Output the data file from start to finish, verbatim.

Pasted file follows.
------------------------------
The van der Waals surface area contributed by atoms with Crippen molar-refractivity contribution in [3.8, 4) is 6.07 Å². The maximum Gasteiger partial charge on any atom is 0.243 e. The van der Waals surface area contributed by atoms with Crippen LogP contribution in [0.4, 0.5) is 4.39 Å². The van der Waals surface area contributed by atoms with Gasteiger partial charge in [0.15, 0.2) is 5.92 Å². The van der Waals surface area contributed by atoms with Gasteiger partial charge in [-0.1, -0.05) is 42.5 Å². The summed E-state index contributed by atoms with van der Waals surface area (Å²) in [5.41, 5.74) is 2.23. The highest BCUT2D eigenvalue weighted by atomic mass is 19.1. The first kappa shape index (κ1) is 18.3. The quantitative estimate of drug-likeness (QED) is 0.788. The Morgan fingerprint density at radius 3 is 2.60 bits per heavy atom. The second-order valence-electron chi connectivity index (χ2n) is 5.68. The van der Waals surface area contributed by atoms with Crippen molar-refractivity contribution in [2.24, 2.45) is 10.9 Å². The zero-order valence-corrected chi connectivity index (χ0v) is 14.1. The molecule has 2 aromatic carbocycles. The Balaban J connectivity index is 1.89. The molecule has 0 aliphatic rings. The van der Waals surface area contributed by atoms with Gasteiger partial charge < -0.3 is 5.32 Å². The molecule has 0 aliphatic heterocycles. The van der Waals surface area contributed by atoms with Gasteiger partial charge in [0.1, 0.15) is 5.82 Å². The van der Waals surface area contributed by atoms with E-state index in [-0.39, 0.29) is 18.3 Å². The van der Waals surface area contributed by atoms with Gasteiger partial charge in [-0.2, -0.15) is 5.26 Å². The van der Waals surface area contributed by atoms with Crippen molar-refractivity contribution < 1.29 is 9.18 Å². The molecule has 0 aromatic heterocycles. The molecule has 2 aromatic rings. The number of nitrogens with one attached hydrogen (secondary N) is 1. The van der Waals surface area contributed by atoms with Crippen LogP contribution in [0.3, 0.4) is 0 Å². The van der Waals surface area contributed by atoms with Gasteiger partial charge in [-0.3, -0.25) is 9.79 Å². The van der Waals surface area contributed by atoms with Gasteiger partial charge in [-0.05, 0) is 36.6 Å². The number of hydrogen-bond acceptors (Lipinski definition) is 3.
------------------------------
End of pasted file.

The van der Waals surface area contributed by atoms with Crippen molar-refractivity contribution in [3.8, 4) is 6.07 Å². The maximum Gasteiger partial charge on any atom is 0.243 e. The van der Waals surface area contributed by atoms with Crippen LogP contribution in [0.4, 0.5) is 4.39 Å². The van der Waals surface area contributed by atoms with Gasteiger partial charge in [0.15, 0.2) is 5.92 Å². The van der Waals surface area contributed by atoms with Gasteiger partial charge in [-0.1, -0.05) is 42.5 Å². The summed E-state index contributed by atoms with van der Waals surface area (Å²) in [5.41, 5.74) is 2.23. The highest BCUT2D eigenvalue weighted by atomic mass is 19.1. The first kappa shape index (κ1) is 18.3. The quantitative estimate of drug-likeness (QED) is 0.788. The Morgan fingerprint density at radius 3 is 2.60 bits per heavy atom. The second-order valence-electron chi connectivity index (χ2n) is 5.68. The van der Waals surface area contributed by atoms with Crippen molar-refractivity contribution in [2.24, 2.45) is 10.9 Å². The zero-order valence-corrected chi connectivity index (χ0v) is 14.1. The molecule has 2 aromatic carbocycles. The Balaban J connectivity index is 1.89. The molecule has 0 aliphatic rings. The van der Waals surface area contributed by atoms with Gasteiger partial charge < -0.3 is 5.32 Å². The molecule has 0 aliphatic heterocycles. The van der Waals surface area contributed by atoms with Gasteiger partial charge in [0.1, 0.15) is 5.82 Å². The van der Waals surface area contributed by atoms with E-state index in [-0.39, 0.29) is 18.3 Å². The van der Waals surface area contributed by atoms with Gasteiger partial charge in [-0.2, -0.15) is 5.26 Å². The van der Waals surface area contributed by atoms with Crippen molar-refractivity contribution < 1.29 is 9.18 Å². The molecule has 0 aromatic heterocycles. The molecule has 2 aromatic rings. The number of nitrogens with one attached hydrogen (secondary N) is 1. The van der Waals surface area contributed by atoms with Crippen LogP contribution in [0.3, 0.4) is 0 Å². The van der Waals surface area contributed by atoms with Gasteiger partial charge in [-0.3, -0.25) is 9.79 Å². The van der Waals surface area contributed by atoms with Gasteiger partial charge in [-0.05, 0) is 36.6 Å². The number of hydrogen-bond acceptors (Lipinski definition) is 3.